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Full Overlay Cabinet Door Tutorial

Lets update an old cabinet and make it look new again! Start by taking a survey of your existing cabinets. Most existing "face frame" cabinets will have large reveals (gaps between the doors and drawer fronts). These reveals may as large as 1" to 2" in some cases. A full overlay door will overlay as much of the cabinet face frame as possible to ensure a nice updated style for your new cabinets. Using this tutorial we will give you a simple roadmap to making your outdated cabinetry look as good as new!

Let get started. Here is a picture showing a standard overlay red oak cabinet with "partial" overlay doors. This is probably similar to what you are working with as they made a ton of cabinets out of Red Oak with partial overlays in the 80s and 90s.

Take the doors and drawer fronts off the cabinet and toss them in the garbage can! They are gone for good and will not be needed, as they will only be a reminder of the 1980's. Next , you will measure the openings (hole in the face of the cabinet, measure from the inside edges of the face frames) of the cabinets. Record each opening size on a spreadsheet or sheet of paper. Next, measure the width of the stiles and rails. The stiles are the part of the face frame that runs vertically, the rails are the part of the face frame that runs horizontally. In this example the stile and rail widths are 2 1/4" wide.

Once you have recorded this information, it is time to determine the size of the cabinet doors and drawer fronts. We want the doors and drawer fronts to cover as much of the face frame as possible for a nice clean look, but we have to be careful to not have the doors overlapping or rubbing on the ones next to it. We need to leave a 1/4" reveal (gap between doors and drawer fronts) to ensure that they open and close properly.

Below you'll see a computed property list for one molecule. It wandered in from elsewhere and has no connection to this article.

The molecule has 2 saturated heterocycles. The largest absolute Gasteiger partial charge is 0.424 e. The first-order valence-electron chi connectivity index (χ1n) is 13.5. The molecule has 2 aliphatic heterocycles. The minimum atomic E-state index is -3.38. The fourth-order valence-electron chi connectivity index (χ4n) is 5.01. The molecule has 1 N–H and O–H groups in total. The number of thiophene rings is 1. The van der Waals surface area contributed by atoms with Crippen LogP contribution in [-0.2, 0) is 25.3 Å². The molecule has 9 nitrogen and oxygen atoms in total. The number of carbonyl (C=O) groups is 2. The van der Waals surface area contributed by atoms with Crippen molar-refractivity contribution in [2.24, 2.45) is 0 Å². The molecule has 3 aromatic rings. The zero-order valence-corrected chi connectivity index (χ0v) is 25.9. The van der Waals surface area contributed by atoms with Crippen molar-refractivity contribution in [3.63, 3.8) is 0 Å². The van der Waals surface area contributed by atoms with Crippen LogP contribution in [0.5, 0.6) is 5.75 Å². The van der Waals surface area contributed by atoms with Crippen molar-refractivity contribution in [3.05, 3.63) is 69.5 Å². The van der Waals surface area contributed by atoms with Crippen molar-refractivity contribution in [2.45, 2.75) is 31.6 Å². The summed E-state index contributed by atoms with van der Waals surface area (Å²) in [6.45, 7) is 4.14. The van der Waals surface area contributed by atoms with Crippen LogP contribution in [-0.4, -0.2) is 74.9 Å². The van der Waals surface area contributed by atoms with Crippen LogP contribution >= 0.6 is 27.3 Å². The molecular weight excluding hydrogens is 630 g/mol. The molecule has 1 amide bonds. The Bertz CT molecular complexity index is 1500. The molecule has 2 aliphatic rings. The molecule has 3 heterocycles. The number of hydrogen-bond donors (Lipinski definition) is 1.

Take the width of a rail in the middle of the cabinet. My example cabinet has a 2 1/4" wide rail. Take this 2 1/4" wide rail and subtract 1/4" to account for the reveal needed between the doors and drawer fronts. This gives us about 2" of rail that we can cover with doors and drawer fronts. Divide this 2" of coverable space by two (we divide by two because there will be a door/drawer front covering the top portion of the rail and another door/drawer front covering the bottom portion of the rail) which gives us 1". This 1" is how much the doors/drawer fronts will overlay the face frame surrounding their respective openings.

Now that you know the overlay needed, you can find a hinge that will work with the desired overlay. We carry lots of different options for various overlay hinges, including the 1" overlay hinge. See this link and scroll down until you find the 1" overlay hinge.

Overlay Hinges

The 1" overlay hinge will have its own tutorial on how to measure the exact size door/drawer front for each opening. Follow that tutorial and you will have the door sizes that you can submit into the website here:

Wood Cabinet Doors

As a little bonus, I have drawn in the doors on our sample cabinet. Notice how the 1/4" reveal allows the doors to cover most of the face of the cabinet giving it a nice updated look.


Make sure you have at least 1/4" reveal (gap between doors). If you go less than 1/4", then you may run into problems with the operation of the doors.

Some cabinets may have stile and rail widths that vary from one part of the cabinet to another. Custom cabinet makers will change their standards from time to time to maximize the space inside the cabinets. If a stile or rail width is different than the balance on the cabinet, then you will need to modify the size of the door/drawer front to ensure they will not overlap and cause issues. Keep in mind that if the overlay changes on the hinge side of the cabinet opening, then you will need to change the hinge for that door.

Check your measurements three times before ordering to ensure there are no overlapping of the doors and drawer fronts.

Written by Chad Barker

Here are some pictures of past projects that used this technique: